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“The Man That Corrupted Hadleyburg” by Mark Twain Research Paper

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Updated: May 23rd, 2021

Introduction

The Man That Corrupted Hadleyburg is a short story by Mark Twain, who first appeared in 1899. It is a story of a stranger who pays back to a pretentiously n arrogantly righteous town where he was mistreated. Burgess, which is the name of the main character, plays a trick with the citizens of Hadleburg, involving them in lies, thus ruining the virtuous reputation of the town. The critiques interpret the story. Differently, some through the lens of moralism and determinism, others prefer to analyze this work with regard to human nature.

Major Characters

Burgess, the main character of the short story, is a pastor without a congregation. The citizens denounce him of some sin which they believe he committed in the past. The only person who knows Burgess is innocent is Edward Richards, but he is not brave enough to try to prove it to other citizens (Rasmussen 327). The equal character of the story is the imaginary town of Hadleyburg. Its citizens are very proud of their incorruptibility (Rasmussen 328). The location of the town is not clear from the context; thus, it can be anywhere.

Critique on the Story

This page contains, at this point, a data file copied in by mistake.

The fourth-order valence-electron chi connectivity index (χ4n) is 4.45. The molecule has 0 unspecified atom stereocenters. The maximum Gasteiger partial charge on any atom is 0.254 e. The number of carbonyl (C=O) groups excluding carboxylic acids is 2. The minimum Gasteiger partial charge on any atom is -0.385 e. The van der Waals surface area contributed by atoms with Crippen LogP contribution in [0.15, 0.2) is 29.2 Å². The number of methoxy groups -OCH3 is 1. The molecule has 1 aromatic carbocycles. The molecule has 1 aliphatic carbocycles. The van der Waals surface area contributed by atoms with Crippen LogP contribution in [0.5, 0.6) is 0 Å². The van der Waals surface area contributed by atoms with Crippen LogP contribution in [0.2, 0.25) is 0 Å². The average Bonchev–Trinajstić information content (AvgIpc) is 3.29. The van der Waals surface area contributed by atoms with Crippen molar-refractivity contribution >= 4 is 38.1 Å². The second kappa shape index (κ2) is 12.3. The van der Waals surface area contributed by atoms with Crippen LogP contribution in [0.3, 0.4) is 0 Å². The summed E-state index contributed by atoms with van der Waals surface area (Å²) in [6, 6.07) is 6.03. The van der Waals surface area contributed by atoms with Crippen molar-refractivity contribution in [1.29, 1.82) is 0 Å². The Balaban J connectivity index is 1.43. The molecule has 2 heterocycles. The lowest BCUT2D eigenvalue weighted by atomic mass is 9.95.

The story begins similar to a fable but is finished with a moral. It attracts attention to the necessity of some reforms. The story itself is mixed up with what the narrator heard from other people. The researchers often compare the main character of The Man That Corrupted Hadleyburg to the person that bets against Jim Smiley’s frog in the Jumping Frog Story or No. 44 in No. 44, The Mysterious Stranger, which are the mysterious stories by Mark Twain (Rasmussen 322). The mystery of this story is in the unexplained offense that citizens believe Burgess committed, his personality in general, in the image of Goodson Barclay, the reasons why Burgess lost the job. The mentioned above questions are not answered in the story. Some scholars treat Burgess as “a figurative or literal Satan who tempts the town into “falling” (Rasmussen 322). Others believe he is just a person insulted by the people of Hadleyburg. Whoever he is, Burgess is a man with deep psychological insight. He easily predicts the behavior of Hadleyburg. As a pastor, he should be submitted to the highest power. However, his surname “Burgess” indicated that he is a man without obligations “to higher earthly authority” (Rasmussen 322).